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dc.contributor.authorMalmasi, Shervin
dc.contributor.authorZampieri, Marcos
dc.date.accessioned2018-03-14T12:28:06Z
dc.date.available2018-03-14T12:28:06Z
dc.date.issued2017-12-13
dc.identifier.citationMalmasi, S., Zampieri, M. (2017) 'Challenges in discriminating profanity from hate speech'. Journal of Experimental & Theoretical Artificial Intelligence, 30 (2), pp. 187-202.
dc.identifier.issn0952-813X
dc.identifier.doi10.1080/0952813X.2017.1409284
dc.identifier.urihttp://hdl.handle.net/2436/621180
dc.description.abstractIn this study, we approach the problem of distinguishing general profanity from hate speech in social media, something which has not been widely considered. Using a new dataset annotated specifically for this task, we employ supervised classification along with a set of features that includes -grams, skip-grams and clustering-based word representations. We apply approaches based on single classifiers as well as more advanced ensemble classifiers and stacked generalisation, achieving the best result of accuracy for this 3-class classification task. Analysis of the results reveals that discriminating hate speech and profanity is not a simple task, which may require features that capture a deeper understanding of the text not always possible with surface -grams. The variability of gold labels in the annotated data, due to differences in the subjective adjudications of the annotators, is also an issue. Other directions for future work are discussed.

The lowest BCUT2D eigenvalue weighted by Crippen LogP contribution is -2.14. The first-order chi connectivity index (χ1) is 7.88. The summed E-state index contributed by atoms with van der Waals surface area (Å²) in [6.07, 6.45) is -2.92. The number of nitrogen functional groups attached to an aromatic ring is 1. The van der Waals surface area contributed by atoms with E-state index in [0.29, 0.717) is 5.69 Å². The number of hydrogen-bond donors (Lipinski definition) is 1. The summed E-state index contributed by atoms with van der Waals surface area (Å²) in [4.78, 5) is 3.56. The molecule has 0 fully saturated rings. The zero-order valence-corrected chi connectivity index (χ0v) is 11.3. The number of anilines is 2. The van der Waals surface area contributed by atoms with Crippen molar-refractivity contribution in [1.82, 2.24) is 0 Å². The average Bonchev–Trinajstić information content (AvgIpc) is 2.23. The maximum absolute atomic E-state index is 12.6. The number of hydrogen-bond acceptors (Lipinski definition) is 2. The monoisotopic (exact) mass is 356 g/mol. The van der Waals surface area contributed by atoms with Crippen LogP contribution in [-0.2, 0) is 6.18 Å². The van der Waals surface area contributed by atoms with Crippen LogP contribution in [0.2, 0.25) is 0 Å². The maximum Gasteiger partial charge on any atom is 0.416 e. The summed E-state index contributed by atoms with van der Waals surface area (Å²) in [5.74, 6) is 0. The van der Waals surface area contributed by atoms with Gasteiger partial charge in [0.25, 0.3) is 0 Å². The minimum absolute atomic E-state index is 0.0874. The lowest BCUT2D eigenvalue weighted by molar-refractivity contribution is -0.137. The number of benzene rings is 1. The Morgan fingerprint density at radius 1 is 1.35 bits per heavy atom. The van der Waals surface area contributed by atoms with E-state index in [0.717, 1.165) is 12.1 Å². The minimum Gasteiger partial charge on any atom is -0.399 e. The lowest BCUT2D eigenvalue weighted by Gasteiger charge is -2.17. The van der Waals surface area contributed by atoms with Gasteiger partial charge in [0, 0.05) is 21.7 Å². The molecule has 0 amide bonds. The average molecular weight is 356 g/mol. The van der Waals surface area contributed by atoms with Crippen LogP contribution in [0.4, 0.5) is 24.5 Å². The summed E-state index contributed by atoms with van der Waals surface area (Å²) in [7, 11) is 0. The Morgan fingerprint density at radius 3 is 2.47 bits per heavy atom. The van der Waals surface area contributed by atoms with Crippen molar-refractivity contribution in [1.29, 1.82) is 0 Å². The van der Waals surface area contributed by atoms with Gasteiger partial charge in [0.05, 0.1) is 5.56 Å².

dc.language.isoen
dc.publisherTaylor & Francis
dc.relation.urlhttps://www.tandfonline.com/doi/full/10.1080/0952813X.2017.1409284
dc.subjecthate speech
dc.subjectsocial media
dc.subjectbullying
dc.subjectTwitter
dc.subjecttext classification
dc.subjectclassifier ensembles
dc.titleChallenges in discriminating profanity from hate speech
dc.typeJournal article
dc.identifier.journalJournal of Experimental & Theoretical Artificial Intelligence
dc.contributor.institutionHarvard Medical School, Boston, MA, USA.
dc.contributor.institutionResearch Group in Computational Linguistics, University of Wolverhampton, UK.
dc.date.accepted2017-09-19
rioxxterms.funderInternal
rioxxterms.identifier.projectUoW140318MZ
rioxxterms.versionAM
rioxxterms.licenseref.urihttps://creativecommons.org/CC BY-NC-ND 4.0
rioxxterms.licenseref.startdate2018-12-12
dc.source.volume30
dc.source.issue2
dc.source.beginpage187
dc.source.endpage202
refterms.dateFCD2018-10-18T15:47:00Z
refterms.versionFCDAM
html.description.abstractIn this study, we approach the problem of distinguishing general profanity from hate speech in social media, something which has not been widely considered. Using a new dataset annotated specifically for this task, we employ supervised classification along with a set of features that includes -grams, skip-grams and clustering-based word representations. We apply approaches based on single classifiers as well as more advanced ensemble classifiers and stacked generalisation, achieving the best result of accuracy for this 3-class classification task. Analysis of the results reveals that discriminating hate speech and profanity is not a simple task, which may require features that capture a deeper understanding of the text not always possible with surface -grams. The variability of gold labels in the annotated data, due to differences in the subjective adjudications of the annotators, is also an issue. Other directions for future work are discussed.


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